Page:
Description and Biology
The lesser canna leafroller, Geshna cannalis, is a small caterpillar related to the European corn borer, pickleworm, coneworms, sod webworms and others. The lesser canna leafroller overwinters as slender caterpillars in the leaves and stems of canna. After pupating, new moths emerge to mate and lay eggs after new growth emerges in spring. When the tiny, new caterpillars hatch, they feed within the new, still rolled up leaves. Older caterpillars can actually tie the edges of older leaves together and roll the leaf back up! The lesser canna leafroller is evidently not cannibalistic as several caterpillars can be found feeding or overwintering inside one rolled leaf.
Cannas, wild and cultivated, seem to be the only host plant of the lesser canna leafroller. Theser caterpillars only feed on the upper epidermis and mesophyl primarily inside rolled up leaves. If not managed, lesser canna leafrollers may completely destroy the aesthetic value of cannas.
One mistake canna growers make is to leave the old dead growth on the canna bed as a sort of mulch. Canna seems to be the only host plant for this pest, so that if the plants are somewhat remote from other cannas, it may be possible to drastically reduce the lesser canna leafrollers just by carefully removing and destroying all dead leaves and stems in the fall after the frost has killed it back. It is possible to eradicate this pest by using Orthene as a spray several times perhaps at ten day intervals. The Bacillus thuringiensis insecticides are also effective for this pest. Spray the dilute pesticide mixture directly downward into the rolled leaves so that the pesticide can soak into the shelter around the worms. Also pick up and destroy all of the dead tops from the cannas this winter after frost.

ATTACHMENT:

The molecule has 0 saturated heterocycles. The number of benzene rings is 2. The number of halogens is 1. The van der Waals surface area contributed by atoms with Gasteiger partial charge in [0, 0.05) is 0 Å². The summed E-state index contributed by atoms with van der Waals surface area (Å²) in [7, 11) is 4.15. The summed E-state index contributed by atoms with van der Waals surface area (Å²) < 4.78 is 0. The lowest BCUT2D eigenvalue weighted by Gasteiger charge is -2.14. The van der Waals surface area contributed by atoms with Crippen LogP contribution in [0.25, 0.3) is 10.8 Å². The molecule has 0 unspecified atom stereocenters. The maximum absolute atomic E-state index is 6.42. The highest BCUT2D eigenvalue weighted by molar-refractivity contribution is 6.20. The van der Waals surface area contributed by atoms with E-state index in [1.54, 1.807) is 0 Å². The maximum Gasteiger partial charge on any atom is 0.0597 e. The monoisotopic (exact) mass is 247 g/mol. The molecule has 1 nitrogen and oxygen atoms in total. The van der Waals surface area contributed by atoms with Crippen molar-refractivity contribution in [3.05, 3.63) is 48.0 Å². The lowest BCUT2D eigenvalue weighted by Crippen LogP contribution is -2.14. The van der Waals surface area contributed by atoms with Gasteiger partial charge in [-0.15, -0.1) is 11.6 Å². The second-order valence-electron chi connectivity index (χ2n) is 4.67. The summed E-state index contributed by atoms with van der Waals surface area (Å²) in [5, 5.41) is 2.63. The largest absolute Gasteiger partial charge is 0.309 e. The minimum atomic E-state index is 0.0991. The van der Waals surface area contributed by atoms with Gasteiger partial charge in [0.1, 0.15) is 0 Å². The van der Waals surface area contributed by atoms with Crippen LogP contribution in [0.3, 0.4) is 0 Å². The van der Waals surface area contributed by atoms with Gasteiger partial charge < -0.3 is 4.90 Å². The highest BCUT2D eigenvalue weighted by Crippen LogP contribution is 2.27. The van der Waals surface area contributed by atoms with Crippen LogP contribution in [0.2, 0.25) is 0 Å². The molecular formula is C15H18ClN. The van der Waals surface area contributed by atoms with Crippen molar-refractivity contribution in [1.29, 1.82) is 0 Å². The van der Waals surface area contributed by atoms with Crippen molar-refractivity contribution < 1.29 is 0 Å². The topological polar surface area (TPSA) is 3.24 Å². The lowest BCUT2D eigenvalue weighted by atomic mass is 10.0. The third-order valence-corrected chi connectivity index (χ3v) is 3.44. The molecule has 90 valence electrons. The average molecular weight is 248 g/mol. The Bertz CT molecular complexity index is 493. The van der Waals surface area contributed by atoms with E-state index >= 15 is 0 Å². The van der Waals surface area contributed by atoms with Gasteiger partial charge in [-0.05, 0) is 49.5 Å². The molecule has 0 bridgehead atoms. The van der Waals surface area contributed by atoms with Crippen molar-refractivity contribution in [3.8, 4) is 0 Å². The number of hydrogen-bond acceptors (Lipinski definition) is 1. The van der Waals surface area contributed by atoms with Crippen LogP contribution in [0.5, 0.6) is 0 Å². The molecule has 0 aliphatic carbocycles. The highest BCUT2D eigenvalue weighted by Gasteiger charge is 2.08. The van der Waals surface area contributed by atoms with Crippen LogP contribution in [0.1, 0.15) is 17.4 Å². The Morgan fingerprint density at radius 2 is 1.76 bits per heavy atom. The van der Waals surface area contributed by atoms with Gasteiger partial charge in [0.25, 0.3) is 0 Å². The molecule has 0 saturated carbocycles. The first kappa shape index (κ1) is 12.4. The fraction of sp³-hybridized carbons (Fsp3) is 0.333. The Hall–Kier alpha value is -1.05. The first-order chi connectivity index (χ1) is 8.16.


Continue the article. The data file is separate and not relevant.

- Common name: lesser canna leafroller, scientific name: Geshna cannalis (Quaintance) (Insecta: Lepidoptera: Pyralidae). McAuslane, H. J. 2000. Featured Creatures, Entomol.& Nematol. FDACS/DPI, Univ. Florida.
- Insect and related Pests of Flowers and Foliage Plants. Baker, J. R., ed. 1994. North Carolina Cooperative Extension Service Publication AG-136. 106 pp.
- Three injurious insects: bean leaf-roller, corn delphax, canna leaf-roller. Quaintance AL. 1898. Florida Agricultural Experiment Station Bulletin 45: 53-74.
- Extension Plant Pathology Publications and Factsheets
- Horticultural Science Publications
- North Carolina Agricultural Chemicals Manual
For assistance with a specific problem, contact your local N.C. Cooperative Extension Center.
This Factsheet has not been peer reviewed.
Publication date: July 1, 2013
Revised: Oct. 1, 2019
Recommendations for the use of agricultural chemicals are included in this publication as a convenience to the reader. The use of brand names and any mention or listing of commercial products or services in this publication does not imply endorsement by NC State University or N.C. A&T State University nor discrimination against similar products or services not mentioned. Individuals who use agricultural chemicals are responsible for ensuring that the intended use complies with current regulations and conforms to the product label. Be sure to obtain current information about usage regulations and examine a current product label before applying any chemical. For assistance, contact your local N.C. Cooperative Extension county center.
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